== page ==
Thursday 20 August 2009

Tullamore Dew 10yo Single Malt

Here's a new whiskey to get excited about: Tullamore Dew 10yo single malt. I haven't sampled it yet (it should be out before the end of the year) but I have high expectations. That's because I am already familiar with the various component whiskeys that will go into this and they are some of my favourites.

A couple of years ago, C&C, brand owners of Tullamore Dew, approached Cooley Distillery with an eye to producing a distinctive single malt. They experimented with 10 year old "finished" whiskeys. In other words, for the last few months of maturation the whiskey was transferred from ex-bourbon casks to ones that previously held madeira, port or sherry

This was a bold venture because all modern Tullamore Dew is made by Irish Distillers at its Midleton plant. It's a blend of grain whiskey and triple-distilled pure pot still. The new whiskey, in contrast, would be made by Cooley and it would be a double-distilled single malt. In other words, it would share nothing in character with the rest of the Tullamore Dew range.

In the end, C&C backed out of the project. It had given Cooley an idea though and they released the 10yo finishes under the Tyrconnell label as 46% ABV single cask bottlings. Delicious they are too and very well-regarded by the critics.

C&C have had a somewhat confused strategy over the last few years. Although their spirits division posted consistent returns, they concentrated on a risky cider gamble that ultimately failed (though they have pulled this back somewhat with a very nice pear version recently).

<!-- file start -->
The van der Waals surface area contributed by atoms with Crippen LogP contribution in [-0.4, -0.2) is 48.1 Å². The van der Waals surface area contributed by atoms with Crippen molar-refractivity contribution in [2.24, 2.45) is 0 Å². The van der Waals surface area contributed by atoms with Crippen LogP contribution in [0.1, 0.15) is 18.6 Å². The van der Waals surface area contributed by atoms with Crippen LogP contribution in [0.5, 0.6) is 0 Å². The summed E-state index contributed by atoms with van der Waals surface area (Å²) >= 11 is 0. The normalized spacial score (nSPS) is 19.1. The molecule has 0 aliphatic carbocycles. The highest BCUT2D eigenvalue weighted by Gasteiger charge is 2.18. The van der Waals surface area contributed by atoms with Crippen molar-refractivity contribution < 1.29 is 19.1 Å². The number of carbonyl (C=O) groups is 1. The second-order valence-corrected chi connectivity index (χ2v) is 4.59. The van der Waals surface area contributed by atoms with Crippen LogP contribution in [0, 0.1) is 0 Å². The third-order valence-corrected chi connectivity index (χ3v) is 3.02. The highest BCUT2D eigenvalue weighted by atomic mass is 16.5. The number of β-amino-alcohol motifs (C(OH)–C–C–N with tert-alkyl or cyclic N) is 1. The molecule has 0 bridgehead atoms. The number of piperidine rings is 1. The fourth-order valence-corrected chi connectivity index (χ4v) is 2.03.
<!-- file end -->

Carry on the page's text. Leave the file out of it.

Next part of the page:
They have never appeared entirely sure what to do with Tullamore Dew. It's the second biggest brand in Irish whiskey (after Jameson) thanks to strong sales internationally and could certainly cope with some brand extension. Having decided to abandon the 10yo single malt, they released a new 10yo blend made in Midleton, as usual. Now they have reignited the deal with Cooley and will bring out the 10yo single malt after all.

This new whiskey will be a vatting of the three finishes - sherry, madeira and port - along with some unfinished malt. It will be bottled at 40%.

The price in the US, according to John Hansell's information, will be $40. That's in the same ballpark as Black Bush so I'm going to guess at around €35 here in Ireland (update: wildly optimistic - see comments). That would be very good value if it's as good as I hope.